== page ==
Claflin University, based in Orangeburg, is one of four colleges in Fort Jackson’s on-base continuing education center.
“Many of the active-duty soldiers and their families take advantage of our program,” says Cindye Richburg Cotton, executive director of Claflin’s Center for Professional and Continuing Studies. “The base has been very beneficial to our university.”
Claflin’s partnership with Fort Jackson has afforded the university the opportunity to bring another community to the school, says Mark Roberts, director of Claflin’s Fort Jackson campus. “We can proudly say we’re in Columbia on Fort Jackson,” Roberts says. “It’s an opportunity where there is no downside.”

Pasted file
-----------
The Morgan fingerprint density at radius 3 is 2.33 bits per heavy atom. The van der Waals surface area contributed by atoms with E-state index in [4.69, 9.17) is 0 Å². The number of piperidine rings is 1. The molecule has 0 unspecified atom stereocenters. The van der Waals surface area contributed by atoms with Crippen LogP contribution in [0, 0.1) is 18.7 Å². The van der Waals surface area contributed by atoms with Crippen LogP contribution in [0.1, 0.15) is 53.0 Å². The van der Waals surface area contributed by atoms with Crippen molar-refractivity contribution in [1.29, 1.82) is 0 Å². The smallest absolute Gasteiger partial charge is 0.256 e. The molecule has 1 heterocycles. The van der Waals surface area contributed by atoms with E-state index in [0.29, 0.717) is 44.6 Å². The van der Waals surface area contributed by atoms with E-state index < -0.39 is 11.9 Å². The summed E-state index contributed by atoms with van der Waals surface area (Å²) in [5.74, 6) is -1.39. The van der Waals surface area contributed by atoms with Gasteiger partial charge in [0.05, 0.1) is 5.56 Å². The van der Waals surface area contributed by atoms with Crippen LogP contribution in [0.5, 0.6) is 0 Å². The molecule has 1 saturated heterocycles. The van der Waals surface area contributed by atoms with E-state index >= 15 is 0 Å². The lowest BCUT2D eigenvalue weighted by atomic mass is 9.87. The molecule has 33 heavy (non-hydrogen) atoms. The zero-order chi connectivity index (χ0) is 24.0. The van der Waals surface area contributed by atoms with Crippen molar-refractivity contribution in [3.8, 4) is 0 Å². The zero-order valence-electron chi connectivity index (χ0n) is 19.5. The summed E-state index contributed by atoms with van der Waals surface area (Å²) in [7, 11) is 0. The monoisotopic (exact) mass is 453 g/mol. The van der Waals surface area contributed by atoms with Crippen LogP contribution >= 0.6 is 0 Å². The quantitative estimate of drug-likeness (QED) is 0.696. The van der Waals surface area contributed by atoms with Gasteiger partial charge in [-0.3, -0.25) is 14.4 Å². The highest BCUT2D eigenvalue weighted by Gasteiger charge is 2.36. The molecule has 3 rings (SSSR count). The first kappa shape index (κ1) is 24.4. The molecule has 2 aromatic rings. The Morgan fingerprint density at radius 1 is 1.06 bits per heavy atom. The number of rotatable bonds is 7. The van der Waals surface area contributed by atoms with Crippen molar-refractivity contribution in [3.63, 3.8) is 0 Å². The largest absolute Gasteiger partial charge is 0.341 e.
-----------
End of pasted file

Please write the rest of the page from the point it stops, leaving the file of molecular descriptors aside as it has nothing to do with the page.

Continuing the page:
Claflin offers two degree programs at the fort: criminal justice and organizational management.
Claflin understands the challenges military personnel face, such as deployment and transfers, and works with the Fort Jackson students to make sure they can continue to pursue their degrees. Claflin is a “military friendly” yellow ribbon school.
“We have a strong partnership with Fort Jackson,” Richburg Cotton says. “We’re excited, and feel privileged, to be able to serve this population.”
Soldiers make good students, she says. “They bring a different perspective to the classroom,” Richburg Cotton says. “A lot of them have had different experiences, have traveled extensively. And they’re evolving leaders. The training they acquire gives them different skill sets…they’re diligent about what they do.”
Fort Jackson has a presence at every Columbia Fireflies home game.